Breaking the Bottleneck: Conflicts Metamorphosis of Chure Landscape Management in Federal Nepal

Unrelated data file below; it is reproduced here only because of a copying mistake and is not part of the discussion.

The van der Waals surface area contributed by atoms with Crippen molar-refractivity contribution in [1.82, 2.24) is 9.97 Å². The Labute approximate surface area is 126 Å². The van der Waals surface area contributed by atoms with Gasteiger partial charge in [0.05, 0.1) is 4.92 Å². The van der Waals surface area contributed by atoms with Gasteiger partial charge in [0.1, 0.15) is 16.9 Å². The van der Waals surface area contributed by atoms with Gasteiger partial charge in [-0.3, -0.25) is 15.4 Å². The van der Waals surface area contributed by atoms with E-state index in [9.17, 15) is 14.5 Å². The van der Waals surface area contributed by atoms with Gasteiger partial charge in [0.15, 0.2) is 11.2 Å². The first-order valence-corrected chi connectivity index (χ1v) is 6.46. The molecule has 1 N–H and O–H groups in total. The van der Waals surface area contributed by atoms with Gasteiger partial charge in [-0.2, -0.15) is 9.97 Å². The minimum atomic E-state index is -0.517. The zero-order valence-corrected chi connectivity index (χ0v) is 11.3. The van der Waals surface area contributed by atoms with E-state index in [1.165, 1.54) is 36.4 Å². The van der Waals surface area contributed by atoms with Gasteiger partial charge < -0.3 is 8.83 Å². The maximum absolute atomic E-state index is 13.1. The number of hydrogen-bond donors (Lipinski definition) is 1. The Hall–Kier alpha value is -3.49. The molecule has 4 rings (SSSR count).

Chure forests, which is one of the youngest and most fragile landscapes of Nepal, continue to be degraded due to resource exploitation and conflict over its management. This region is considered to be the lifeline to down-stream communities - mainly for water - while inhabiting millions of poor and rural people that depend on natural resources - especially forests commons. Government initiatives to manage Chure have escalated contestations in the recent years. Its decision to declare Chure landscape as ‘Environmental Protection Area’ manifests a protection-centric management approach. This research scrutinises the genesis of contestation on Chure management utilising three–elements of conflicts described by Brown et al. (2017). It analyses power–relation to demonstrate potential implications on Chure landscape management as well as conflict resolution options, in the changed political context of federal Nepal. Our research reveals that all stakeholders are well aware of the continuous degradation of Chure landscape and have agreed on discovering the common locus of sustainable management. However, the state-community contestation still persists due to divergent understandings of degradation. Despite multiple strands of management options, contextualised community-based approach still appears to be an appropriate option to solve this persistent contestation, building on the practices of community forestry and historic failures of top-down, protection-centric management practice. The newly elected provincial and local governments could further facilitate a more effective management of Chure landscape through resolving the contentious state-community conflict.